Detailed Account of Sections

(1) All Day Bay

This bay is situated in the extreme north-east of the Otepopo Survey District, and the section to be described is exposed on the southern side

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Fig. 1.—Section north end of All Day Bay. a, mineral breccia; b, limestone, 15 ft thick; c, concretionary greensand band, 18 in thick; d, greensand, e, greensand; f, blue clay

of Kakanui Point. The point consists of a mass of volcanic breccia, and has been described by Thomson (1906) The section exposed on the coast immediately south of the point is shown in Fig. 1.

[Footnote] †The “mineral breccia” was so termed by Thomson on account of the abundance of fragments of hornblende, feldspar, olivine, augite, garnets, &c, which it contains It is easily distinguished on this account from the other basaltic breccias and tuffs of the Oamaru district.

[Footnote] ‡ The nature of this section has altered since my visit in 1903, probably by heavy seas removing gravel fallen down from the cliffs on to the beach, and it is now much clearer. This explains the difference between Mr. Uttley's account, with which I agree entirely, and my earlier account, and probably also explains how Hutton could think there was an unconformity—J A T.

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The breccia dips S. 60° W. at an angle of 8°, but the upper beds gradually flatten and the blue clay becomes almost horizontal.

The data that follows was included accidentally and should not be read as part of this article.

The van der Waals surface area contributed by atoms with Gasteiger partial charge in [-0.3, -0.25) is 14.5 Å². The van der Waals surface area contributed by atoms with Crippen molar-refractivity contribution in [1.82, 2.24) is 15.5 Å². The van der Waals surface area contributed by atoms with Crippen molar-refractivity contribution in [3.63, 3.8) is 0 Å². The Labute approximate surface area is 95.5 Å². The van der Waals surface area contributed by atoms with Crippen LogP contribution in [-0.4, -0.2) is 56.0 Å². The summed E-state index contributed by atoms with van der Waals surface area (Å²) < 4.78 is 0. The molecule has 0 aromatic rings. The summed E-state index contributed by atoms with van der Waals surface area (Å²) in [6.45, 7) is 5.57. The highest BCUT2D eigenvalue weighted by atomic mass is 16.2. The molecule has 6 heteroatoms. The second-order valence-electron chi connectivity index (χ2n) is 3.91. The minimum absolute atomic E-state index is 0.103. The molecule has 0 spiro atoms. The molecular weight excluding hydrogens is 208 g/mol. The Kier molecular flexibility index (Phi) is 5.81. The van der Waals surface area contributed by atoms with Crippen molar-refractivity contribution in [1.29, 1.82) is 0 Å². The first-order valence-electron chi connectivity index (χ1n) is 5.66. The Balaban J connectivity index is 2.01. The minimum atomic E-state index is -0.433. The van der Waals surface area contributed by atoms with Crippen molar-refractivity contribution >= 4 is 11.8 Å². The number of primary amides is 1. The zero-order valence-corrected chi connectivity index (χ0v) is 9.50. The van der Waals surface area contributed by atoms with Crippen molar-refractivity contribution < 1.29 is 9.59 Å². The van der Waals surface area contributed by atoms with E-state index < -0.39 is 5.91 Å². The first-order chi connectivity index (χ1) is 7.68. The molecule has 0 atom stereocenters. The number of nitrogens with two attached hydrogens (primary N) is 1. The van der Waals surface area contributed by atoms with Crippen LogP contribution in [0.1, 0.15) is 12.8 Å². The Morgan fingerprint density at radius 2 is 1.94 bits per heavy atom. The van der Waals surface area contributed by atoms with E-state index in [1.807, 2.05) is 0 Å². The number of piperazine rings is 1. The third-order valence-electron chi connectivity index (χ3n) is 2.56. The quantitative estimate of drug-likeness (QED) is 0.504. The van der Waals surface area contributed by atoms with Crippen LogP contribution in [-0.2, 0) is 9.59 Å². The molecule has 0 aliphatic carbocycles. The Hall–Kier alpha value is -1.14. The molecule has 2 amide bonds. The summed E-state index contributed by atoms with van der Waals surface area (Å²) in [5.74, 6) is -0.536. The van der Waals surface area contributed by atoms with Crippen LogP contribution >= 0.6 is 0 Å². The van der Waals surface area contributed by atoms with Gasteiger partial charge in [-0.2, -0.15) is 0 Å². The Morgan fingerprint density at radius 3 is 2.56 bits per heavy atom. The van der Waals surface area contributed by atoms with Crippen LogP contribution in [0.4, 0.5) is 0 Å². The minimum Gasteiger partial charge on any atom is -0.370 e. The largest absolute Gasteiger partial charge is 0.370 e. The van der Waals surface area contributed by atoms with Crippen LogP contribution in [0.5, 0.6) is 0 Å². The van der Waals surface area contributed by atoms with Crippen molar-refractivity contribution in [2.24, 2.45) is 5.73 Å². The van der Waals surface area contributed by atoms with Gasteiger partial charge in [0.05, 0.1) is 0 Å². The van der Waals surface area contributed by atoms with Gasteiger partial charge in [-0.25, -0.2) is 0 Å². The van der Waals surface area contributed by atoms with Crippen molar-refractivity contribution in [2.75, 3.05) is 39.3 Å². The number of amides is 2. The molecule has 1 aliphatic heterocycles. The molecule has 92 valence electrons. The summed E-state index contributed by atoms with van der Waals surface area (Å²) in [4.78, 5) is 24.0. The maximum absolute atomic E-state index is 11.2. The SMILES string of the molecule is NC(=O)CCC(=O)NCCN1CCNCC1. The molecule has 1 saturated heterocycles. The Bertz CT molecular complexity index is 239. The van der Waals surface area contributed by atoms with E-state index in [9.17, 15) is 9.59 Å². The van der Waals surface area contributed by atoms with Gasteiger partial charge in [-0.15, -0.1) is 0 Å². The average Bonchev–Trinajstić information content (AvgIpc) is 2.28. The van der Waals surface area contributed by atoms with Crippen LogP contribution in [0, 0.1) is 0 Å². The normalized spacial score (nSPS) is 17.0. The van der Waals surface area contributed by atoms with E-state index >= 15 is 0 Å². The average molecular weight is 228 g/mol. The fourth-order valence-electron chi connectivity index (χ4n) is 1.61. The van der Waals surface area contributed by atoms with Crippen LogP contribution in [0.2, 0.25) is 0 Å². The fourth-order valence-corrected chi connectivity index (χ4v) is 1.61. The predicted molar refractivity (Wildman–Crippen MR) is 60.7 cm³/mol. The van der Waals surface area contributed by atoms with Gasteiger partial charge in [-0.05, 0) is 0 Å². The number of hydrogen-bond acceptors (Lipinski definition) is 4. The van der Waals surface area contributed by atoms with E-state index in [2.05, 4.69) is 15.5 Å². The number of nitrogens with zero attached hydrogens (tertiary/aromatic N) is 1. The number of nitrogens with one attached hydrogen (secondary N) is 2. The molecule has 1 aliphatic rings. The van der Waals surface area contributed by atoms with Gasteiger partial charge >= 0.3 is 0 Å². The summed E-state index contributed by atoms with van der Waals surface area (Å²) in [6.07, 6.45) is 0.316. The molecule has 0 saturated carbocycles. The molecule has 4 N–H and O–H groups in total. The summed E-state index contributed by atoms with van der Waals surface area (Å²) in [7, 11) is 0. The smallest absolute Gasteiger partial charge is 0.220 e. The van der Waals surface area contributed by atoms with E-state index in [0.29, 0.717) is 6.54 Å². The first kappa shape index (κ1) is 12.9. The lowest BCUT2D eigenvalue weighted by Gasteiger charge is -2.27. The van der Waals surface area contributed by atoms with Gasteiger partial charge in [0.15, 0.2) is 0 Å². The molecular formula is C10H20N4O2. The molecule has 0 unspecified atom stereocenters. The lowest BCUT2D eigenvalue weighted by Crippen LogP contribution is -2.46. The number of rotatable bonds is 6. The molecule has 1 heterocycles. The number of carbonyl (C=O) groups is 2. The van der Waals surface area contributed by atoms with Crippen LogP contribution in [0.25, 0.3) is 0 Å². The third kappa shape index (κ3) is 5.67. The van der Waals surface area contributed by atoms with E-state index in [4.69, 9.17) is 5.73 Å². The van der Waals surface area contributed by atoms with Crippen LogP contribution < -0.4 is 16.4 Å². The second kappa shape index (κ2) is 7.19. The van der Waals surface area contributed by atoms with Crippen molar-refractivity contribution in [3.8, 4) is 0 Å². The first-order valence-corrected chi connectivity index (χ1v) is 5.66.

The limestone is rather fine in texture, and contains cleavage fragments of minerals similar to those in the underlying breccia, but the junction appears quite conformable. In its upper portion the limestone becomes glauconitic, and gradually assumes the character of bed c. The fossils obtained from the base of the limestone were: Aetheia gaulteri (Morris), Hemithyris cf. H. squamosa (Hutt.), Terebratulina suessi (Hutt.), Epitonium rugulosum lyratum (Zittel). Sharks' teeth occur in abundance at the base.

The concretionary greensand (c) marks the change of conditions on the sea-bottom which brought about the deposition of the more glauconitic boas above. It is essentially a mixture of limestone and greensand, and where it forms the present sea-beach the waves have removed the looser sands and the surface is irregular and nodular. Minerals that occur in the breccia are still present here, though sparingly. Fossils are abundant, but, unfortunately, mainly as casts, and this has rendered specific identification difficult The following were obtained here: *Turbo sp, *Struthiolaria sp., *Polinices ovatus (Hutt.)?, *Cypraea ovulatella Tate?, Epitonium rugulosum lyratum (Zittel), *Siphonalia sp nov., *Lapparia corrugata (Hutt.)?, *Euthria media (Hutt.), Pecten polymorphoides Zittel, Lima lima (L.), Aetheia gaulteri (Morris), *Hemithyris cf. H. squamosa (Hutt), Terebratulina suessi (Hutt), Terebratula oamarutica Boehm, *Terebratula sp. nov.

Beds d and e are glauconitic greensands 10 ft. thick, but they have been separated, as the upper band (e) is very much indurated, and does not contain the same variety of fossils as bed d. I obtained the following fossils from the lower greensand: Epitonium browni (Zittel), Aetheia gaulteri (Morris), *Hemithyris cf. H. squamosa (Hutt.), Terebratula sp.

Two forms which are very abundant both in the concretionary greensand and in the lower portion of the greensand (d) are Mopsea hamiltoni (Thomson) and Isis dactyla Ten.-Woods

The hardened band (e) contains Pachymagas parki (Hutt.).